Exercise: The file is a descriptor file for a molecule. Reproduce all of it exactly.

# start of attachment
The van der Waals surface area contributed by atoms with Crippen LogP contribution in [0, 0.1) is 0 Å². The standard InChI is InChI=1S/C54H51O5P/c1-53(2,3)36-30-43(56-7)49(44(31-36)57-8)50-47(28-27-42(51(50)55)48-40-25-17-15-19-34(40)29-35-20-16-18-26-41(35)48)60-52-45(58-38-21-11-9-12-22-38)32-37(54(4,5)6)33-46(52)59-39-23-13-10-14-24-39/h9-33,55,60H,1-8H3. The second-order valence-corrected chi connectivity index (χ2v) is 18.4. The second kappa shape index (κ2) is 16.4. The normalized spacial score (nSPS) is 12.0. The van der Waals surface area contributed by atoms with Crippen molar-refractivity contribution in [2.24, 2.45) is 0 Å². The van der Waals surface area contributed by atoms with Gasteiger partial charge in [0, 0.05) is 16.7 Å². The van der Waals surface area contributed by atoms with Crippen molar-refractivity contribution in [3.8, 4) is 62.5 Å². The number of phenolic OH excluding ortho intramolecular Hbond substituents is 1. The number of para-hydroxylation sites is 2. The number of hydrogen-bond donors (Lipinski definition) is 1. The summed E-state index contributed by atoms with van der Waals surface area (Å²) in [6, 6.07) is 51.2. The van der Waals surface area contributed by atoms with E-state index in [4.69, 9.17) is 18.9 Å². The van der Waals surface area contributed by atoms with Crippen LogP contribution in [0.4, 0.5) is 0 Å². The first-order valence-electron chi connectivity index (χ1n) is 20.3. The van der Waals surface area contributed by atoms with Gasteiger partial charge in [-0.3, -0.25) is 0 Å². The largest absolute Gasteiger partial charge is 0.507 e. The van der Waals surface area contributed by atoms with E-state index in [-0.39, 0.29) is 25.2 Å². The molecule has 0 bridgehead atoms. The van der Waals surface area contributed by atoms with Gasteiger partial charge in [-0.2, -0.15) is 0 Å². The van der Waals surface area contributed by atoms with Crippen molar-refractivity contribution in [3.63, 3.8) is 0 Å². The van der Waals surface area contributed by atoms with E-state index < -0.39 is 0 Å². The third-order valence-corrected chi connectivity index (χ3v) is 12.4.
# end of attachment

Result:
The van der Waals surface area contributed by atoms with Crippen LogP contribution in [0, 0.1) is 0 Å². The standard InChI is InChI=1S/C54H51O5P/c1-53(2,3)36-30-43(56-7)49(44(31-36)57-8)50-47(28-27-42(51(50)55)48-40-25-17-15-19-34(40)29-35-20-16-18-26-41(35)48)60-52-45(58-38-21-11-9-12-22-38)32-37(54(4,5)6)33-46(52)59-39-23-13-10-14-24-39/h9-33,55,60H,1-8H3. The second-order valence-corrected chi connectivity index (χ2v) is 18.4. The second kappa shape index (κ2) is 16.4. The normalized spacial score (nSPS) is 12.0. The van der Waals surface area contributed by atoms with Crippen molar-refractivity contribution in [2.24, 2.45) is 0 Å². The van der Waals surface area contributed by atoms with Gasteiger partial charge in [0, 0.05) is 16.7 Å². The van der Waals surface area contributed by atoms with Crippen molar-refractivity contribution in [3.8, 4) is 62.5 Å². The number of phenolic OH excluding ortho intramolecular Hbond substituents is 1. The number of para-hydroxylation sites is 2. The number of hydrogen-bond donors (Lipinski definition) is 1. The summed E-state index contributed by atoms with van der Waals surface area (Å²) in [6, 6.07) is 51.2. The van der Waals surface area contributed by atoms with E-state index in [4.69, 9.17) is 18.9 Å². The van der Waals surface area contributed by atoms with Crippen LogP contribution in [0.4, 0.5) is 0 Å². The first-order valence-electron chi connectivity index (χ1n) is 20.3. The van der Waals surface area contributed by atoms with Gasteiger partial charge in [-0.3, -0.25) is 0 Å². The largest absolute Gasteiger partial charge is 0.507 e. The van der Waals surface area contributed by atoms with E-state index in [-0.39, 0.29) is 25.2 Å². The molecule has 0 bridgehead atoms. The van der Waals surface area contributed by atoms with Gasteiger partial charge in [-0.2, -0.15) is 0 Å². The van der Waals surface area contributed by atoms with Crippen molar-refractivity contribution in [3.63, 3.8) is 0 Å². The van der Waals surface area contributed by atoms with E-state index < -0.39 is 0 Å². The third-order valence-corrected chi connectivity index (χ3v) is 12.4.